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Am J Physiol Endocrinol Metab. 2016 Mar 15;310(6):E405-17. doi: 10.1152/ajpendo.00257.2015. Epub 2015 Dec 29.

Proteome-wide muscle protein fractional synthesis rates predict muscle mass gain in response to a selective androgen receptor modulator in rats.

Author information

1
KineMed, Inc., Emeryville, California;
2
Muscle Metabolism Discovery Performance Unit, Metabolic Pathways and Cardiovascular Therapeutic Area, GlaxoSmithKline, Research Triangle Park, North Carolina; and.
3
KineMed, Inc., Emeryville, California; Department of Nutritional Sciences and Toxicology, University of California at Berkeley, Berkeley, California.
4
KineMed, Inc., Emeryville, California; Muscle Metabolism Discovery Performance Unit, Metabolic Pathways and Cardiovascular Therapeutic Area, GlaxoSmithKline, Research Triangle Park, North Carolina; and wevans@kinemed.com.

Abstract

Biomarkers of muscle protein synthesis rate could provide early data demonstrating anabolic efficacy for treating muscle-wasting conditions. Androgenic therapies have been shown to increase muscle mass primarily by increasing the rate of muscle protein synthesis. We hypothesized that the synthesis rate of large numbers of individual muscle proteins could serve as early response biomarkers and potentially treatment-specific signaling for predicting the effect of anabolic treatments on muscle mass. Utilizing selective androgen receptor modulator (SARM) treatment in the ovariectomized (OVX) rat, we applied an unbiased, dynamic proteomics approach to measure the fractional synthesis rates (FSR) of 167-201 individual skeletal muscle proteins in triceps, EDL, and soleus. OVX rats treated with a SARM molecule (GSK212A at 0.1, 0.3, or 1 mg/kg) for 10 or 28 days showed significant, dose-related increases in body weight, lean body mass, and individual triceps but not EDL or soleus weights. Thirty-four out of the 94 proteins measured from the triceps of all rats exhibited a significant, dose-related increase in FSR after 10 days of SARM treatment. For several cytoplasmic proteins, including carbonic anhydrase 3, creatine kinase M-type (CK-M), pyruvate kinase, and aldolase-A, a change in 10-day FSR was strongly correlated (r(2) = 0.90-0.99) to the 28-day change in lean body mass and triceps weight gains, suggesting a noninvasive measurement of SARM effects. In summary, FSR of multiple muscle proteins measured by dynamics of moderate- to high-abundance proteins provides early biomarkers of the anabolic response of skeletal muscle to SARM.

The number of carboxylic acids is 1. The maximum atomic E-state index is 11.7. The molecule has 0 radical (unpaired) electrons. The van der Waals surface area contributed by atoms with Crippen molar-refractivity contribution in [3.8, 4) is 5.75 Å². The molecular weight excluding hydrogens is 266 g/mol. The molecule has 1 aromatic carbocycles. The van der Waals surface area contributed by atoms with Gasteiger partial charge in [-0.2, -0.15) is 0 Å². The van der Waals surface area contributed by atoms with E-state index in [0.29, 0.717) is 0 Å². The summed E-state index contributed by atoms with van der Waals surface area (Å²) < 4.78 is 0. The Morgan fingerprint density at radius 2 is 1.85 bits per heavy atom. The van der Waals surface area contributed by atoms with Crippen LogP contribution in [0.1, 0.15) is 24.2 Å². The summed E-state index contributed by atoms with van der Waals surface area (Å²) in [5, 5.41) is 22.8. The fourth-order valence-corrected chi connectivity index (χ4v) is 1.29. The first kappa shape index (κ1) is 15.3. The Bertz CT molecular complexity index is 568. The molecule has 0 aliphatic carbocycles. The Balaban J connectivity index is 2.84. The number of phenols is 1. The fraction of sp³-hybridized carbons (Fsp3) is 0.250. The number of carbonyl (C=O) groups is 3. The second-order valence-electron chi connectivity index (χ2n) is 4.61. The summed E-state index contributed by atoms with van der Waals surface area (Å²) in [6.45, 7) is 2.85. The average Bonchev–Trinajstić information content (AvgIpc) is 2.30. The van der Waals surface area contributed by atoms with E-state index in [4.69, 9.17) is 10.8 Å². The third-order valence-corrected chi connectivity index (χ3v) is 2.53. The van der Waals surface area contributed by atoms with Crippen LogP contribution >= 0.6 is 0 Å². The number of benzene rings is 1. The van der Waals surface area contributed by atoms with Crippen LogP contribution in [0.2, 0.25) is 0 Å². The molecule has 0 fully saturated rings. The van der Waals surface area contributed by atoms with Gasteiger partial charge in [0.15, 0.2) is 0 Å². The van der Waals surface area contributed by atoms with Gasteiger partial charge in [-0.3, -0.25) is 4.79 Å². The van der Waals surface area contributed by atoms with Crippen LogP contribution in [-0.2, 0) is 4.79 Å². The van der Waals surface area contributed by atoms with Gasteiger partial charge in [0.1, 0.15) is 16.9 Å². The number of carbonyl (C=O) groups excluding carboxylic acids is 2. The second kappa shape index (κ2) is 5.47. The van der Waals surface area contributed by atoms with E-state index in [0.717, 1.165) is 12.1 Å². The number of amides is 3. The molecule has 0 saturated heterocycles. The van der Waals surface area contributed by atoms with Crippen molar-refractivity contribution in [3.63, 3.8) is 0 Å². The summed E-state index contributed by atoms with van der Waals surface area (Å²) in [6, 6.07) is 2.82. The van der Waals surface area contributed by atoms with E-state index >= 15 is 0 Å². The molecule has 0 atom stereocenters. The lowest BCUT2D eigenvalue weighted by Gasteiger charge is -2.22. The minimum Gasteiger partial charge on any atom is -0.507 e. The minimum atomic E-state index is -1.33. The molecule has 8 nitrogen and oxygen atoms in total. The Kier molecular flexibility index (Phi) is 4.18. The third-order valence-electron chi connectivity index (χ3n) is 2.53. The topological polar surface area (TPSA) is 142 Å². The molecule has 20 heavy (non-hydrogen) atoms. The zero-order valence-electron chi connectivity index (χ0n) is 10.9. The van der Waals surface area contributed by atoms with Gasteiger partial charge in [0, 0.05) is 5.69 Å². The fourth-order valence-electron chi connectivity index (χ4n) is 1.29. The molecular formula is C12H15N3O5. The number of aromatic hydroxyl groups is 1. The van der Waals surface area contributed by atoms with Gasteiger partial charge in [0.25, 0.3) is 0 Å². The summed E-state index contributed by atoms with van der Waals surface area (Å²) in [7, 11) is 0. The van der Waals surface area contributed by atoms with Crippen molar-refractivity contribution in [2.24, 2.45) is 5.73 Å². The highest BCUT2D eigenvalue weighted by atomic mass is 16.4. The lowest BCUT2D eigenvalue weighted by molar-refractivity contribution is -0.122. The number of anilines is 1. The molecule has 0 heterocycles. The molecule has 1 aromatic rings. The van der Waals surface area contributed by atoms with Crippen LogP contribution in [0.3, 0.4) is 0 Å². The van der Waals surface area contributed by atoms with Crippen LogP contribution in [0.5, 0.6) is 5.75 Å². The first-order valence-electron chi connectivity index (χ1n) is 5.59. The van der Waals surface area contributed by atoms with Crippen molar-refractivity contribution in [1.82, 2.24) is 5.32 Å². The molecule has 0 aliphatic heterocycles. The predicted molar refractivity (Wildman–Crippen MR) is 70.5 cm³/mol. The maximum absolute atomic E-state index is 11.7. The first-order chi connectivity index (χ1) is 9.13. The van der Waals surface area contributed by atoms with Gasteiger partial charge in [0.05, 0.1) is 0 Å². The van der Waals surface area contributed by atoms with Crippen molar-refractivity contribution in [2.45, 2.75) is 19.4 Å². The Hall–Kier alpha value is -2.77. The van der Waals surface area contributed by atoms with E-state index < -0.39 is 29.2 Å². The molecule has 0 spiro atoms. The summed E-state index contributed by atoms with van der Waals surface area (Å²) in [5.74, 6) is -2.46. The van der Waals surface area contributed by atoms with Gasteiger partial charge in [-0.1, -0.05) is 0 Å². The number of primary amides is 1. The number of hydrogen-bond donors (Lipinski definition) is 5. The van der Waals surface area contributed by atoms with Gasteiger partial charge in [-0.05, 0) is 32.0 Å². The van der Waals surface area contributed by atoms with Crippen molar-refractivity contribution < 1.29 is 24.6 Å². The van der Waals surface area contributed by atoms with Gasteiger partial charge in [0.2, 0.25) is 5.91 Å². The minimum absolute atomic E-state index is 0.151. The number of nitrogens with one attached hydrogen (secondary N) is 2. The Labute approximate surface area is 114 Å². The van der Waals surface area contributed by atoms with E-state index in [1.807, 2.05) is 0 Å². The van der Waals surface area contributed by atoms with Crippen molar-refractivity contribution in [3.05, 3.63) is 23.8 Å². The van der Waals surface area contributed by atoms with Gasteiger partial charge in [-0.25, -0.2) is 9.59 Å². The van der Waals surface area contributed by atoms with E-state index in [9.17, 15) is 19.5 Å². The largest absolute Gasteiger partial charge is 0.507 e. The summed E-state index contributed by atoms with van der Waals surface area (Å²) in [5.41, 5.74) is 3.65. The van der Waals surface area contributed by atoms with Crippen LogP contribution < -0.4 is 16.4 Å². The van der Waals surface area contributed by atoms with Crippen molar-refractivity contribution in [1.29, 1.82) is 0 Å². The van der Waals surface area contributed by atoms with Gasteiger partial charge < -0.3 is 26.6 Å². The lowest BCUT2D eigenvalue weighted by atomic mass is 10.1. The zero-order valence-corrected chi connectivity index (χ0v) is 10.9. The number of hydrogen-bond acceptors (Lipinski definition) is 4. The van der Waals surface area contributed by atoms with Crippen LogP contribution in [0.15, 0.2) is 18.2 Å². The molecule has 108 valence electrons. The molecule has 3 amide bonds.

KEYWORDS:

anabolism; biomarkers of muscle anabolism; dynamic proteomics; fractional synthesis rate; protein synthesis; selective androgen receptor modulator; skeletal muscle; stable isotope

PMID:
26714847
DOI:
10.1152/ajpendo.00257.2015
[Indexed for MEDLINE]
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